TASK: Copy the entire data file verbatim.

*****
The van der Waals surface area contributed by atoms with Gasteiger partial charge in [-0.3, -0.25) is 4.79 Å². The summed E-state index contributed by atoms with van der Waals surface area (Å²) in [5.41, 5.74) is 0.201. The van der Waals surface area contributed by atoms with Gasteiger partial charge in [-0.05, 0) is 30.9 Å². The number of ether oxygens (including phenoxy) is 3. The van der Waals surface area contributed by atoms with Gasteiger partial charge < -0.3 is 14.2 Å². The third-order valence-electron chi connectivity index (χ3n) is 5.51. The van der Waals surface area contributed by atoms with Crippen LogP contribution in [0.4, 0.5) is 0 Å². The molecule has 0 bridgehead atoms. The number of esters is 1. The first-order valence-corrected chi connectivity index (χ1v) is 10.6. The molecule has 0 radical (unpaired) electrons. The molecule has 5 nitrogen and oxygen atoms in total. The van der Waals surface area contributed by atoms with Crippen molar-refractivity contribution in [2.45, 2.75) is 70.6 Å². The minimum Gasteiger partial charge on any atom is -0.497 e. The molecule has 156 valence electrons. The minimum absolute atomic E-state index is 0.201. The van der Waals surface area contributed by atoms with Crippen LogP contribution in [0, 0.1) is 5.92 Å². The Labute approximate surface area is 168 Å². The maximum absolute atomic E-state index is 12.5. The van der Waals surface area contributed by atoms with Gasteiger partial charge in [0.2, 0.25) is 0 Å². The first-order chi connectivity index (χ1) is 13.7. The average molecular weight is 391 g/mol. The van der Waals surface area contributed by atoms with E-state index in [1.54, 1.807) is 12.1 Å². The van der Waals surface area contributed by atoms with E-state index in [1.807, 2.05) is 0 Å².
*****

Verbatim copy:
The van der Waals surface area contributed by atoms with Gasteiger partial charge in [-0.3, -0.25) is 4.79 Å². The summed E-state index contributed by atoms with van der Waals surface area (Å²) in [5.41, 5.74) is 0.201. The van der Waals surface area contributed by atoms with Gasteiger partial charge in [-0.05, 0) is 30.9 Å². The number of ether oxygens (including phenoxy) is 3. The van der Waals surface area contributed by atoms with Gasteiger partial charge < -0.3 is 14.2 Å². The third-order valence-electron chi connectivity index (χ3n) is 5.51. The van der Waals surface area contributed by atoms with Crippen LogP contribution in [0.4, 0.5) is 0 Å². The molecule has 0 bridgehead atoms. The number of esters is 1. The first-order valence-corrected chi connectivity index (χ1v) is 10.6. The molecule has 0 radical (unpaired) electrons. The molecule has 5 nitrogen and oxygen atoms in total. The van der Waals surface area contributed by atoms with Crippen molar-refractivity contribution in [2.45, 2.75) is 70.6 Å². The minimum Gasteiger partial charge on any atom is -0.497 e. The molecule has 156 valence electrons. The minimum absolute atomic E-state index is 0.201. The van der Waals surface area contributed by atoms with Crippen LogP contribution in [0, 0.1) is 5.92 Å². The Labute approximate surface area is 168 Å². The maximum absolute atomic E-state index is 12.5. The van der Waals surface area contributed by atoms with Gasteiger partial charge in [0.2, 0.25) is 0 Å². The first-order chi connectivity index (χ1) is 13.7. The average molecular weight is 391 g/mol. The van der Waals surface area contributed by atoms with E-state index in [1.54, 1.807) is 12.1 Å². The van der Waals surface area contributed by atoms with E-state index in [1.807, 2.05) is 0 Å².